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Edward Snowden will not be pardoned in his lifetime, says author of new book on the NSA whistleblower

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The Pulitzer Prize-winning Washington Post reporter who documented the scope of the U.S. authorities’s surveillance on its personal residents after receiving leaked National Security Agency paperwork from Edward Snowden informed Yahoo News that he believes the former NSA contractor will not be pardoned in his lifetime.

Barton Gellman, now a employees author at the Atlantic, was one of three reporters Snowden first approached in 2013 with the archive of paperwork exhibiting mass surveillance of American residents by their very own authorities. Gellman’s book about Snowden, “Dark Mirror: Edward Snowden and the American Surveillance State,” was launched Tuesday. Gellman, who’s sympathetic to Snowden however raises questions on some of his actions, mentioned Snowden will not be in a position to return to America in his lifetime — except he comes in handcuffs.

“Getting pardoned is going to be a very, very big lift for any president,” Gellman informed Yahoo News’ “Skullduggery” podcast. “The intelligence community, the national security community, loathes Snowden and have long memories for this sort of thing, and I don’t think he’ll be pardoned in his lifetime.”

Gellman has spent vital time with Snowden since first assembly him in 2013 and mentioned his book’s title displays his personal view of the U.S. authorities’s surveillance capabilities and efforts.

“We’re transparent to our government, our government is opaque to us, and that creates distortions in the balance of power,” he mentioned.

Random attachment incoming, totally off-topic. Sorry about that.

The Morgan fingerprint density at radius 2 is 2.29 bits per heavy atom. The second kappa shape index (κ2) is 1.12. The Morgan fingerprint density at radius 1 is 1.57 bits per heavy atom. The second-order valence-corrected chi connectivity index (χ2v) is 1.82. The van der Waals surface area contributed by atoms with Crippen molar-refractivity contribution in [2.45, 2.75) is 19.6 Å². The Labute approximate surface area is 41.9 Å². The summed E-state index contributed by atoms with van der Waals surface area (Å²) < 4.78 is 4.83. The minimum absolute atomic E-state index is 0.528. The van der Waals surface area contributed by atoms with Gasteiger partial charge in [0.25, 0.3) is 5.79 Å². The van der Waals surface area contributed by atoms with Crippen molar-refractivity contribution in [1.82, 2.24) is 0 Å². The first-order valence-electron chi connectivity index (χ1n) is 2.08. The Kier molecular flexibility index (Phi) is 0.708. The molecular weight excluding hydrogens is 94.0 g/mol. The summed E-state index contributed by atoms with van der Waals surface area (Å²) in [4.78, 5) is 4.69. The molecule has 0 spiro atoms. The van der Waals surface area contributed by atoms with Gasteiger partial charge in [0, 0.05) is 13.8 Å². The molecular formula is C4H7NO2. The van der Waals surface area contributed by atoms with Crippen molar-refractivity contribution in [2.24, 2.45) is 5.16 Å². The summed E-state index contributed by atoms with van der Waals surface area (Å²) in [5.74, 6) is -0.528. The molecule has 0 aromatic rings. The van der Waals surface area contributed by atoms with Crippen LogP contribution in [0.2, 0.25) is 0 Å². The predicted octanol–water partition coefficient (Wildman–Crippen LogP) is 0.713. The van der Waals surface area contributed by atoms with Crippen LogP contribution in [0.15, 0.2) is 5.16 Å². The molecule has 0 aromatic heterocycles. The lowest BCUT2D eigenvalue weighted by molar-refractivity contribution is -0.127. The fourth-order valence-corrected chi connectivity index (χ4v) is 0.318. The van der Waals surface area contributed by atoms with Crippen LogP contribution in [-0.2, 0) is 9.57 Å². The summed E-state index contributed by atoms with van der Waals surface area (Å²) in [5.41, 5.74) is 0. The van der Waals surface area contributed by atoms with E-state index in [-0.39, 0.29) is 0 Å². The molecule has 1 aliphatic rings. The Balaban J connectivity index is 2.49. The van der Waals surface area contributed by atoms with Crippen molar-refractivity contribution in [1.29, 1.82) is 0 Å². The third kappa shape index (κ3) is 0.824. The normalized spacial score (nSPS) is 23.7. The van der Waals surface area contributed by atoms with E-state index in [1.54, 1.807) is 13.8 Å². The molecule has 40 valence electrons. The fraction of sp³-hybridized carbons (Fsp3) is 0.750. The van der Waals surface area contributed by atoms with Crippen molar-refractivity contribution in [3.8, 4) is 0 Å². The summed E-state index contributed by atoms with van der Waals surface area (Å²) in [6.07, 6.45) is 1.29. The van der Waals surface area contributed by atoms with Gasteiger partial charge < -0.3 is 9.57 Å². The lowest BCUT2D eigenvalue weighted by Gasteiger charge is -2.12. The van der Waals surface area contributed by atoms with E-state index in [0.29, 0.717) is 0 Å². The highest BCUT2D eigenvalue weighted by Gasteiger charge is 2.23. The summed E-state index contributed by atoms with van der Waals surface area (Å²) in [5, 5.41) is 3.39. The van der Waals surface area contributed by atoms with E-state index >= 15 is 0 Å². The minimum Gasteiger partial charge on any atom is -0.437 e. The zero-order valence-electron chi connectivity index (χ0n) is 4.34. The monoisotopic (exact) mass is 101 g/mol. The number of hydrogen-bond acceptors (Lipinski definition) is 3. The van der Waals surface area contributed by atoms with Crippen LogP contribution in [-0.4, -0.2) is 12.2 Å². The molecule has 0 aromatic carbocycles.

Still, Gellman is obvious that his book is not meant to be a full-throated protection of Snowden, who stays in Russia, the place he has been since shortly after Gellman and different Washington Post reporters first revealed the NSA’s unlawful mass information assortment efforts due to Snowden’s disclosures. 

Snowden had been a Hawaii-based NSA contractor earlier than he made the choice to provide Gellman the trove of paperwork. Snowden then traveled to Hong Kong earlier than persevering with on to Moscow in what he has mentioned was a bid to make his technique to Ecuador, which has traditionally refused to extradite felony suspects to the U.S. After the Guardian and Gellman at the Washington Post first printed their tales, Snowden then shared highly classified materials with the Hong Kong-based South China Morning Post revealing NSA targets inside China, a revelation that appeared unrelated to his professed concern about wanting to guard the privateness of American residents. When asked to elucidate why Snowden selected to leak details about U.S. intelligence gathering efforts in China to the South China Morning Post, Gellman mentioned he would not defend what Snowden did.

“I have no defense of the South China Morning Post story; Snowden’s view was that he was showing that even universities and hospitals — that is, not defense facilities or foreign ministers — were a target,” Gellman mentioned of the disclosures to a hostile international authorities. “I would not have published that story, because I don’t publish stories that warn specific foreign targets of legitimate foreign adversaries that they’re being spied on.”

After a Pulitzer Prize was awarded to the Washington Post in 2014, staffers gather in the newsroom as contributing writer Barton Gellman describes the effort that went into stories on the government's surveillance program based on information leaked by Edward Snowden. (J. Scott Applewhite/AP)